In practical use, it is not necessary to reduce the impedance to an excessively low level because of the good performance of our control strategy, preparation can be finished within a short time by an operator familiar with the process. According to the results of the pre-experiment, we reduced the ISI to 75 ms, consisting of a flashing duration of 50 ms and a no-flash duration of 25 ms, as well as an inter-repetition duration of 0.25 s. This measure was a substantially effective use of the P300 signal.

Extended Test

We have built a control system with an upper-limb assist robot, and hope that the control strategy can be applied in a wild range of scenarios. Therefore, we develop a more novel mobile robot controlled by our HMI and computer vision for further verification.

As in the previous section, the control system was used to obtain the user's intention and control the mobile robot to go to another place to grasp items and return to the user. The mobile robot given in Figure 5 has three parts, a mobile platform with radar for navigation, a stereo camera (Stereolabs Inc.) for recognition and a robot arm (Kinova Inc.) for grasp. As shown in Figure 6A, we selected an area in which four positions had placed an apple, a mobile phone, a cup and a bottle as four targets to be grasped. Some cartons were randomly placed as obstacles.


Figure 5. A novel mobile robot with control of our method and computer vison.


Figure 6. Scenarios of four targets for mobile robot testing. (A) actual scene; (B) route planning; (C) grasp motion.

We set four characters to correspond to the four targets and built a map of the environment at first in actual use. When the control system detected the participant's intention, the command would be wirelessly transmitted to the mobile robot. Then the mobile platform planned a global route to avoid the obstacles and reach the target with A* algorithm as in Figure 6B. Near the target, the stereo camera used computer vision method (Redmon and Farhadi, 2017) to detect the target and calculate the three-dimensional coordinates, with which the robot arm could grasp the target as in Figure 6C. Finally, the mobile robot returns to the participant's position.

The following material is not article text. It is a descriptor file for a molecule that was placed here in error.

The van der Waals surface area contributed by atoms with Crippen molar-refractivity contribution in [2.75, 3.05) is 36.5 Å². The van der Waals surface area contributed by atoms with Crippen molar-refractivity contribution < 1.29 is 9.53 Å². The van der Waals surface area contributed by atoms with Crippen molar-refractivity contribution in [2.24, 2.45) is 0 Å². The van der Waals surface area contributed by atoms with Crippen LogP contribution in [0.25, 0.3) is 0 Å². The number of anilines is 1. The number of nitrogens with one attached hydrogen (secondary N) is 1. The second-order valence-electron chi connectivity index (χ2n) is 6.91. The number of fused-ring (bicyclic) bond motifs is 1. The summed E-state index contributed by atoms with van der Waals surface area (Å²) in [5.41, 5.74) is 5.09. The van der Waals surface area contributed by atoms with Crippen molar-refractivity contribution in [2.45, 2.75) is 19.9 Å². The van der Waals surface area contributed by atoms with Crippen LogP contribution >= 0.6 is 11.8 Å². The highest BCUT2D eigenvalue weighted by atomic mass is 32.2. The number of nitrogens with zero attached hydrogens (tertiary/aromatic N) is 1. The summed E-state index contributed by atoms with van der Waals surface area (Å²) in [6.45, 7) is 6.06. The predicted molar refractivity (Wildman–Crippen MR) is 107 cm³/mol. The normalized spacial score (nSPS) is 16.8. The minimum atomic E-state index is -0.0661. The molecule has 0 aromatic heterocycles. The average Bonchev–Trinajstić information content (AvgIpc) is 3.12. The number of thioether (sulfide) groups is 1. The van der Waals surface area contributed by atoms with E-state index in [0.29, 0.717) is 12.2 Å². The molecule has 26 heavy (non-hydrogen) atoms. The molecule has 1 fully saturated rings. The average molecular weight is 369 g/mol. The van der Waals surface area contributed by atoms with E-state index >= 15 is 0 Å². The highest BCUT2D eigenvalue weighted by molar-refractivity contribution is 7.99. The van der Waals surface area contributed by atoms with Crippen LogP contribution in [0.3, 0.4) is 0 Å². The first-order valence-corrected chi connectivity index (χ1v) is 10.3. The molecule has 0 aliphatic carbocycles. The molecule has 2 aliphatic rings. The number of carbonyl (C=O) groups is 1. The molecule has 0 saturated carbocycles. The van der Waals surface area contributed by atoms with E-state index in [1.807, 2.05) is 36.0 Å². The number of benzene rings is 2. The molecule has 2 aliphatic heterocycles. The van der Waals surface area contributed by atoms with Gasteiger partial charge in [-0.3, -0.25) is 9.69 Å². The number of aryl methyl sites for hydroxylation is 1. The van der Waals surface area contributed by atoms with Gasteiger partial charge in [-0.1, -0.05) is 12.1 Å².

This part is an imperfect exploratory attempt. We hope to use it to further test the practicality and robustness of our control method, which showed a very high application value. There is no very detailed implementation description because the robot and computer vision technology we used is quite mature.


The 64-channel EEG data of eight healthy participants with no experience of P300 experiments were used to test our method. In each experiment, we collected data from 15 characters with a total of 2,160 samples for training and offline testing, followed by nine groups with 10 characters each for online testing. The linear LDA, non-linear SVM and neural network method MLP were compared with three experimental groups to obtain an effective method for the HMI.

The accuracy was used as the primary criterion to guarantee the reliability of the entire system after selecting the ISI and the number of repetitions. The training results of the three methods for each participant are presented in Figure 7 with average accuracies and standard deviations of 92.15 ± 1.42, 94.43 ± 1.32, and 81.87 ± 10.9%, respectively, in which we can see that LDA and SVM were always high and stable. The results of MLP were unstable and significantly lower than LDA (p < 0.05) and SVM (p < 0.05), even though it could achieve good accuracy in some cases.


Figure 7. Offline results of three methods in eight different participants. The average accuracies with standard deviations of LDA, SVM, and MLP are 92.15 ± 1.42, 94.43 ± 1.32, and 81.87 ± 10.9%, separately. The results of MLP are significantly lower than LDA (p < 0.05) and SVM (p < 0.05).